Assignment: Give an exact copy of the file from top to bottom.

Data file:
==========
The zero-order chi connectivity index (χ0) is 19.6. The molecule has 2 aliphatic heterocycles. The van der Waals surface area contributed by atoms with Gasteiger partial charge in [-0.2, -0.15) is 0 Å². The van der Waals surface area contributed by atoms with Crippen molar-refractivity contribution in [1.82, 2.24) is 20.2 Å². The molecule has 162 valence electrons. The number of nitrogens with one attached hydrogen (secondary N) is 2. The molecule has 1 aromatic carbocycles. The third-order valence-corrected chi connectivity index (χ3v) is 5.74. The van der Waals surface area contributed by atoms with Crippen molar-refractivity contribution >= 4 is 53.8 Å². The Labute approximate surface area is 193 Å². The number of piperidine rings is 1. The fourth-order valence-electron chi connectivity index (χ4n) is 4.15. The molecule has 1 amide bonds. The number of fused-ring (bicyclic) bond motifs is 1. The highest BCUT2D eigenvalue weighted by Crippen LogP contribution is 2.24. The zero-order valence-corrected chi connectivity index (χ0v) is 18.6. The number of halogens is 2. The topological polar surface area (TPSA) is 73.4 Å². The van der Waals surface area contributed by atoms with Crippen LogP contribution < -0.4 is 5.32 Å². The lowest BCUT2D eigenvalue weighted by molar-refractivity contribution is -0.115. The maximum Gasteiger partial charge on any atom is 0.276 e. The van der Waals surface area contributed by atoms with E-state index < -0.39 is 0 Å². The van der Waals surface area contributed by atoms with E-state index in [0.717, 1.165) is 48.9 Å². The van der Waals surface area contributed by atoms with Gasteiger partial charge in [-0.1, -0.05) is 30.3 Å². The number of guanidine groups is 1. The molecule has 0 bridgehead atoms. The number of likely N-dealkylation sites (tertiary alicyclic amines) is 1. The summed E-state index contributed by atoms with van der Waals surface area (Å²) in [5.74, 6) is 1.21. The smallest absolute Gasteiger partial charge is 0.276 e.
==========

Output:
The zero-order chi connectivity index (χ0) is 19.6. The molecule has 2 aliphatic heterocycles. The van der Waals surface area contributed by atoms with Gasteiger partial charge in [-0.2, -0.15) is 0 Å². The van der Waals surface area contributed by atoms with Crippen molar-refractivity contribution in [1.82, 2.24) is 20.2 Å². The molecule has 162 valence electrons. The number of nitrogens with one attached hydrogen (secondary N) is 2. The molecule has 1 aromatic carbocycles. The third-order valence-corrected chi connectivity index (χ3v) is 5.74. The van der Waals surface area contributed by atoms with Crippen molar-refractivity contribution >= 4 is 53.8 Å². The Labute approximate surface area is 193 Å². The number of piperidine rings is 1. The fourth-order valence-electron chi connectivity index (χ4n) is 4.15. The molecule has 1 amide bonds. The number of fused-ring (bicyclic) bond motifs is 1. The highest BCUT2D eigenvalue weighted by Crippen LogP contribution is 2.24. The zero-order valence-corrected chi connectivity index (χ0v) is 18.6. The number of halogens is 2. The topological polar surface area (TPSA) is 73.4 Å². The van der Waals surface area contributed by atoms with Crippen LogP contribution < -0.4 is 5.32 Å². The lowest BCUT2D eigenvalue weighted by molar-refractivity contribution is -0.115. The maximum Gasteiger partial charge on any atom is 0.276 e. The van der Waals surface area contributed by atoms with E-state index < -0.39 is 0 Å². The van der Waals surface area contributed by atoms with E-state index in [0.717, 1.165) is 48.9 Å². The van der Waals surface area contributed by atoms with Gasteiger partial charge in [-0.1, -0.05) is 30.3 Å². The number of guanidine groups is 1. The molecule has 0 bridgehead atoms. The number of likely N-dealkylation sites (tertiary alicyclic amines) is 1. The summed E-state index contributed by atoms with van der Waals surface area (Å²) in [5.74, 6) is 1.21. The smallest absolute Gasteiger partial charge is 0.276 e.